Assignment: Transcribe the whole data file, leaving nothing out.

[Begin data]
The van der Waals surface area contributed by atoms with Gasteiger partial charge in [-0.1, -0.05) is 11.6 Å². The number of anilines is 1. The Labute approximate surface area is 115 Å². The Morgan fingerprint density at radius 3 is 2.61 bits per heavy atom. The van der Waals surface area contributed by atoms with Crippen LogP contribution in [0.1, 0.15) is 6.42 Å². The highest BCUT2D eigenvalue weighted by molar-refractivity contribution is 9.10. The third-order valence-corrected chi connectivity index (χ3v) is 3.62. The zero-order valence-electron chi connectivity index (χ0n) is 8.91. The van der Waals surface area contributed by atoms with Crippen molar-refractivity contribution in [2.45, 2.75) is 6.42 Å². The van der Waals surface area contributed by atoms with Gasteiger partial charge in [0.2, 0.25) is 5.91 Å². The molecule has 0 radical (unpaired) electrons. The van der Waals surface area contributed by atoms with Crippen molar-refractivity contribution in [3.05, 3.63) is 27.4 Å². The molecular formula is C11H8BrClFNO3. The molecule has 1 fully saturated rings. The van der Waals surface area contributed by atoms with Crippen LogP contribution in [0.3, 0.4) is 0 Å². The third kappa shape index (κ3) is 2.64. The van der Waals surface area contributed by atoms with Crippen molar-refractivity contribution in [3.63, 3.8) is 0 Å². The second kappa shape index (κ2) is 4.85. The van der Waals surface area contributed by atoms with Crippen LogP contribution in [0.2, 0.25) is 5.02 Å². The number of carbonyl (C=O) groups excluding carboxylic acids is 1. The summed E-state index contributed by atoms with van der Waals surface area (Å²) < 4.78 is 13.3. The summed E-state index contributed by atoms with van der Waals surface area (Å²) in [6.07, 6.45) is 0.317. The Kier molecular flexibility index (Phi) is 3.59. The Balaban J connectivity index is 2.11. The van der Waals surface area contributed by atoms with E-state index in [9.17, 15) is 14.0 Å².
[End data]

The van der Waals surface area contributed by atoms with Gasteiger partial charge in [-0.1, -0.05) is 11.6 Å². The number of anilines is 1. The Labute approximate surface area is 115 Å². The Morgan fingerprint density at radius 3 is 2.61 bits per heavy atom. The van der Waals surface area contributed by atoms with Crippen LogP contribution in [0.1, 0.15) is 6.42 Å². The highest BCUT2D eigenvalue weighted by molar-refractivity contribution is 9.10. The third-order valence-corrected chi connectivity index (χ3v) is 3.62. The zero-order valence-electron chi connectivity index (χ0n) is 8.91. The van der Waals surface area contributed by atoms with Crippen molar-refractivity contribution in [2.45, 2.75) is 6.42 Å². The van der Waals surface area contributed by atoms with Gasteiger partial charge in [0.2, 0.25) is 5.91 Å². The molecule has 0 radical (unpaired) electrons. The van der Waals surface area contributed by atoms with Crippen molar-refractivity contribution in [3.05, 3.63) is 27.4 Å². The molecular formula is C11H8BrClFNO3. The molecule has 1 fully saturated rings. The van der Waals surface area contributed by atoms with Crippen LogP contribution in [0.3, 0.4) is 0 Å². The third kappa shape index (κ3) is 2.64. The van der Waals surface area contributed by atoms with Crippen molar-refractivity contribution in [3.63, 3.8) is 0 Å². The second kappa shape index (κ2) is 4.85. The van der Waals surface area contributed by atoms with Crippen LogP contribution in [0.2, 0.25) is 5.02 Å². The number of carbonyl (C=O) groups excluding carboxylic acids is 1. The summed E-state index contributed by atoms with van der Waals surface area (Å²) < 4.78 is 13.3. The summed E-state index contributed by atoms with van der Waals surface area (Å²) in [6.07, 6.45) is 0.317. The Kier molecular flexibility index (Phi) is 3.59. The Balaban J connectivity index is 2.11. The van der Waals surface area contributed by atoms with E-state index in [9.17, 15) is 14.0 Å².